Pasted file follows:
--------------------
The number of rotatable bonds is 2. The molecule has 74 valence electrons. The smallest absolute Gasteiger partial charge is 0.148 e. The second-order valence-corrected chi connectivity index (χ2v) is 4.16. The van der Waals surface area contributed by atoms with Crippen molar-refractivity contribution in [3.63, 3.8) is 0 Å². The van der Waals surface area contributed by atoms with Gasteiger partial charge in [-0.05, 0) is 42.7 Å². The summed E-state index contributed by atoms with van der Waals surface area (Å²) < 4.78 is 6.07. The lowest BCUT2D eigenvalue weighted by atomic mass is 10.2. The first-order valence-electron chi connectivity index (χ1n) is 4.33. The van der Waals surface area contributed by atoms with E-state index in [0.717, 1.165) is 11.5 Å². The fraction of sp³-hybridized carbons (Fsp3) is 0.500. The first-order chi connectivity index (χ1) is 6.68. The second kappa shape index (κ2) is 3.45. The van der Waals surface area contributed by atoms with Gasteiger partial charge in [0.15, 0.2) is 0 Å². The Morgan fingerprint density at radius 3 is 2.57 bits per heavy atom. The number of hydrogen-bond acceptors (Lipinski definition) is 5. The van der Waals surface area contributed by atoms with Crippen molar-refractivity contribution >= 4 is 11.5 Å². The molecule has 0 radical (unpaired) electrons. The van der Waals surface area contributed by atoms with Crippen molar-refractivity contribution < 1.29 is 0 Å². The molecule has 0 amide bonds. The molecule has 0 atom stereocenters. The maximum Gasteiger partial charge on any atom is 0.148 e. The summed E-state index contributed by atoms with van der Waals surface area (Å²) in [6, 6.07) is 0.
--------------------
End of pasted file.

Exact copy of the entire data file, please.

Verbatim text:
The number of rotatable bonds is 2. The molecule has 74 valence electrons. The smallest absolute Gasteiger partial charge is 0.148 e. The second-order valence-corrected chi connectivity index (χ2v) is 4.16. The van der Waals surface area contributed by atoms with Crippen molar-refractivity contribution in [3.63, 3.8) is 0 Å². The van der Waals surface area contributed by atoms with Gasteiger partial charge in [-0.05, 0) is 42.7 Å². The summed E-state index contributed by atoms with van der Waals surface area (Å²) < 4.78 is 6.07. The lowest BCUT2D eigenvalue weighted by atomic mass is 10.2. The first-order valence-electron chi connectivity index (χ1n) is 4.33. The van der Waals surface area contributed by atoms with E-state index in [0.717, 1.165) is 11.5 Å². The fraction of sp³-hybridized carbons (Fsp3) is 0.500. The first-order chi connectivity index (χ1) is 6.68. The second kappa shape index (κ2) is 3.45. The van der Waals surface area contributed by atoms with Gasteiger partial charge in [0.15, 0.2) is 0 Å². The Morgan fingerprint density at radius 3 is 2.57 bits per heavy atom. The number of hydrogen-bond acceptors (Lipinski definition) is 5. The van der Waals surface area contributed by atoms with Crippen molar-refractivity contribution >= 4 is 11.5 Å². The molecule has 0 radical (unpaired) electrons. The van der Waals surface area contributed by atoms with Crippen molar-refractivity contribution < 1.29 is 0 Å². The molecule has 0 amide bonds. The molecule has 0 atom stereocenters. The maximum Gasteiger partial charge on any atom is 0.148 e. The summed E-state index contributed by atoms with van der Waals surface area (Å²) in [6, 6.07) is 0.